Covid-19 vaccine research should be put in public domain, says Glasgow professor

Research around Covid-19 vaccines should be made freely available to the public, a health economist at Glasgow Caledonian University has argued.

Senior Clinical Research Nurse Ajithkumar Sukumaran prepares the Covid-19 vaccine to administer to a volunteer at a clinic in London AP Photo/Kirsty Wigglesworth
Senior Clinical Research Nurse Ajithkumar Sukumaran prepares the Covid-19 vaccine to administer to a volunteer at a clinic in London AP Photo/Kirsty Wigglesworth

Professor Cam Donaldson called for patents for the vaccine to be put in the public domain for the good of humanity.

Co-writing in the Lancet with Nobel peace prize laureate Professor Muhammad Yunus, Prof Donaldson called for the pharmaceutical industry to put the “global common good” before profit.

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"As the virus knows no geographic boundaries, we have to act to help each other,” he said.

"Scientific consensus is that the only way this pandemic will be eradicated is through the vaccination of all people worldwide.

"It is, therefore, important to recognise this in our policy actions to avoid the tragedy of the commons, in which selfish behaviour leads to adverse communal outcomes. This is true for countries as well as individuals.”

Prof Donaldson is the Yunus Chair and Pro Vice Chancellor Research at the Yunus Centre for Social Business and Health at Glasgow Caledonian University.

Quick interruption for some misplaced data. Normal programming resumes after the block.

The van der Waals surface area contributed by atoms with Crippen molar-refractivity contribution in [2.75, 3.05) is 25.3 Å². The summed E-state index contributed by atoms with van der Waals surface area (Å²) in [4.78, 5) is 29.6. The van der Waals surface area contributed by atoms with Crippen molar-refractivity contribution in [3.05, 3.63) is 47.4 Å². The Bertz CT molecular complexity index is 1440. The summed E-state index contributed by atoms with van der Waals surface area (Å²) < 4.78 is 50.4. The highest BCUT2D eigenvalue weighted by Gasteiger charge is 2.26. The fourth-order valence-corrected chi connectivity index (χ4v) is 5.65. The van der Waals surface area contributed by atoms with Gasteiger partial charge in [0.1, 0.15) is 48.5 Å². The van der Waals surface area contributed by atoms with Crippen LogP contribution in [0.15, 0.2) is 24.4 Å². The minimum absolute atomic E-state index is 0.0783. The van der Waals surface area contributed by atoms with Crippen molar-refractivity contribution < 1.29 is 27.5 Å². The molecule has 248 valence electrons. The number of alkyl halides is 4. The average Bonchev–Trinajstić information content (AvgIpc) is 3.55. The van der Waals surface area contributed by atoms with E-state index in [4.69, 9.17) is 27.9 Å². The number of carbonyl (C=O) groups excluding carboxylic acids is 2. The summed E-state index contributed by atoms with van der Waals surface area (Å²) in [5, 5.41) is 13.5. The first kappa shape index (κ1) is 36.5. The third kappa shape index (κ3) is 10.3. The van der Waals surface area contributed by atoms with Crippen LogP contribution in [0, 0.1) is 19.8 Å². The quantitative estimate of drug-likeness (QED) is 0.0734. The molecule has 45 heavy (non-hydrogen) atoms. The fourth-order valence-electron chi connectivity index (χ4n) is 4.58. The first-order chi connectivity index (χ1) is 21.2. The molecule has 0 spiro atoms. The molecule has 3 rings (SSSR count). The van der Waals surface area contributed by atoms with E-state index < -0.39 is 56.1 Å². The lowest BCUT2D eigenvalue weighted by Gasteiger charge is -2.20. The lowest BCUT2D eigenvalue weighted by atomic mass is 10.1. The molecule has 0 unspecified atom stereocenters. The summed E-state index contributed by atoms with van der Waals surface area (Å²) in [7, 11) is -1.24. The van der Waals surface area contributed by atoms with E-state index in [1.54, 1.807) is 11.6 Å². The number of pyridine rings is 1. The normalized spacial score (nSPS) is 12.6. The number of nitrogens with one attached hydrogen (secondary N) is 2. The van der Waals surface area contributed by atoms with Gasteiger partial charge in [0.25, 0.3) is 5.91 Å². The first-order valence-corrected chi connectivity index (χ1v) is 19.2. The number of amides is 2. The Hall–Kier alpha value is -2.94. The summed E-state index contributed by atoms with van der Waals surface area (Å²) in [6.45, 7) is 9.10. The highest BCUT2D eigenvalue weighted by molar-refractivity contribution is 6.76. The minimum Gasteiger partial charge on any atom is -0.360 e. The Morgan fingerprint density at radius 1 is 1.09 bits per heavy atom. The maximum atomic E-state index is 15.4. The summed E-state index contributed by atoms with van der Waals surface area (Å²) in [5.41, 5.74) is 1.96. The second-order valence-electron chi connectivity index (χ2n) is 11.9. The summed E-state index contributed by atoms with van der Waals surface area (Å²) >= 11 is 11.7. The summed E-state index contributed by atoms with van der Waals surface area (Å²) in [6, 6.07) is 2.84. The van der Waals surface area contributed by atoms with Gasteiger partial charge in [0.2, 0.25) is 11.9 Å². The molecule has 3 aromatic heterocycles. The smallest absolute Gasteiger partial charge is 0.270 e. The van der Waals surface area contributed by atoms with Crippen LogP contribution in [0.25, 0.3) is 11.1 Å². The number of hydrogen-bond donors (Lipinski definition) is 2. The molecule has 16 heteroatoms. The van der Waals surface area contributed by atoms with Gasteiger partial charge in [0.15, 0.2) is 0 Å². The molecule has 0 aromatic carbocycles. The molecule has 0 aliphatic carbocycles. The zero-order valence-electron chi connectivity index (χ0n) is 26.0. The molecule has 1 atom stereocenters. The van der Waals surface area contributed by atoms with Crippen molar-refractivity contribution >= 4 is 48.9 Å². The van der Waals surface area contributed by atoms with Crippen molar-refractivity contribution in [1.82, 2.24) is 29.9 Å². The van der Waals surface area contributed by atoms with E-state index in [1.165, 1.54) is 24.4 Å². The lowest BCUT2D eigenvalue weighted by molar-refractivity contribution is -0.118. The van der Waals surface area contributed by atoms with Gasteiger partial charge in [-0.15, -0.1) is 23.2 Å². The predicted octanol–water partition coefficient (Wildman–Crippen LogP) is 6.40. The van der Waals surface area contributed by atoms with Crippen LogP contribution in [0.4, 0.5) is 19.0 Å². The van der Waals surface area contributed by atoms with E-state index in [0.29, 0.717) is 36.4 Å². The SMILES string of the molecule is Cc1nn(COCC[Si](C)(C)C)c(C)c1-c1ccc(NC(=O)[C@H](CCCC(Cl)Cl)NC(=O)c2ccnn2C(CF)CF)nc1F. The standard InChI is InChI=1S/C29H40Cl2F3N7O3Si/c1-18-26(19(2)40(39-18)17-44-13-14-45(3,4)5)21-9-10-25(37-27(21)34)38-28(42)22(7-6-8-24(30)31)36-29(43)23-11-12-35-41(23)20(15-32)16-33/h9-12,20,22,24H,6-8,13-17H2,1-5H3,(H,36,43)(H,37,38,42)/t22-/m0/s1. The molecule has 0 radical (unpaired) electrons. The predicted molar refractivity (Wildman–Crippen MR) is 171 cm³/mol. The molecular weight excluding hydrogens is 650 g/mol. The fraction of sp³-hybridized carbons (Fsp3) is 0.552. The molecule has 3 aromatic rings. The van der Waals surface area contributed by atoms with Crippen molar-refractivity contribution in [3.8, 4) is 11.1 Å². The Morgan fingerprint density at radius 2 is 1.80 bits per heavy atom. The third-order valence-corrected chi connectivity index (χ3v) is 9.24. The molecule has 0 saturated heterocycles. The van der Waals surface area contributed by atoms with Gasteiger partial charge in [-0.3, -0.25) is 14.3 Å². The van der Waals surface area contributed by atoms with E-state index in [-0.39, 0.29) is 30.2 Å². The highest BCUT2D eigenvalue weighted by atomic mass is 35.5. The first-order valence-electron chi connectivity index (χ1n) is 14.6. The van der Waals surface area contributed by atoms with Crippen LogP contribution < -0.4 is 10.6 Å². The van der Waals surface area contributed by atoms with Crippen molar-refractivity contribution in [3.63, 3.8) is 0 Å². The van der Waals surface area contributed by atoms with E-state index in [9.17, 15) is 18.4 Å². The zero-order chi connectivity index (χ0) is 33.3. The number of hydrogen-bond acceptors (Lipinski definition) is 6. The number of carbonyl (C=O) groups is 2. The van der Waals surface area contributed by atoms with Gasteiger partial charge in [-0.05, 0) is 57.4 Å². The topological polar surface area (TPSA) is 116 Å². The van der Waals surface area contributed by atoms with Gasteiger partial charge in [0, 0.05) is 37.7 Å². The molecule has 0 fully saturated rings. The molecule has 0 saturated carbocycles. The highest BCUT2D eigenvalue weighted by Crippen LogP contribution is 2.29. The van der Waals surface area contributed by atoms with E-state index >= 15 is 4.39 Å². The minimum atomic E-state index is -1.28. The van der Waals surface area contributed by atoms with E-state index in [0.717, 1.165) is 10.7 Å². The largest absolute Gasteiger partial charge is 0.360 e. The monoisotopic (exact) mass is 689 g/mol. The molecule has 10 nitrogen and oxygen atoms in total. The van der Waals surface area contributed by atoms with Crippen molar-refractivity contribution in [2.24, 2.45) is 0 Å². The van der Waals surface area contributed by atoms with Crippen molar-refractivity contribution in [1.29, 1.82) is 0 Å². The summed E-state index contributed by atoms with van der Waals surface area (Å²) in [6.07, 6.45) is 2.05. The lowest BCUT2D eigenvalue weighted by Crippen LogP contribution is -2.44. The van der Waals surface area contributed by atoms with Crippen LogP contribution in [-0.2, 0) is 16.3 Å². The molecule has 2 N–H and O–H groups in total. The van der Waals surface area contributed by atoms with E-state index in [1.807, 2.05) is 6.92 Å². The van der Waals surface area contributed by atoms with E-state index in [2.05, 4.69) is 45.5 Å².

The centre is named after Professor Muhammad Yunus, winner of the Nobel Peace Prize for his work empowering people to break out of extreme poverty through microfinance.

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"We call for the response to Covid-19 to be global in deeds as well as words and based on principles of equal and universal access to treatments and vaccines,” said Prof Donaldson.

"The mission, and driver, should not be one of profit, but rather the achievement of the widest and maximum health benefit possible."

Prof Donaldson argued the funds needed to compensate for putting the research in the public domain would not be significant, and that the enormity of successfully creating a vaccine would be its own reward.

"The funds required to mobilise around Covid-19 vaccines as a global common good are likely to pale into insignificance relative to what will be required to address on ongoing economic recession consequent on non-eradication,” he said.

"The collective reward for laboratories and researchers who contribute to the development of Covid-19 vaccines for the common good would be the ability operate in more settled markets and perhaps a Nobel Prize in medicine, and even in peace."

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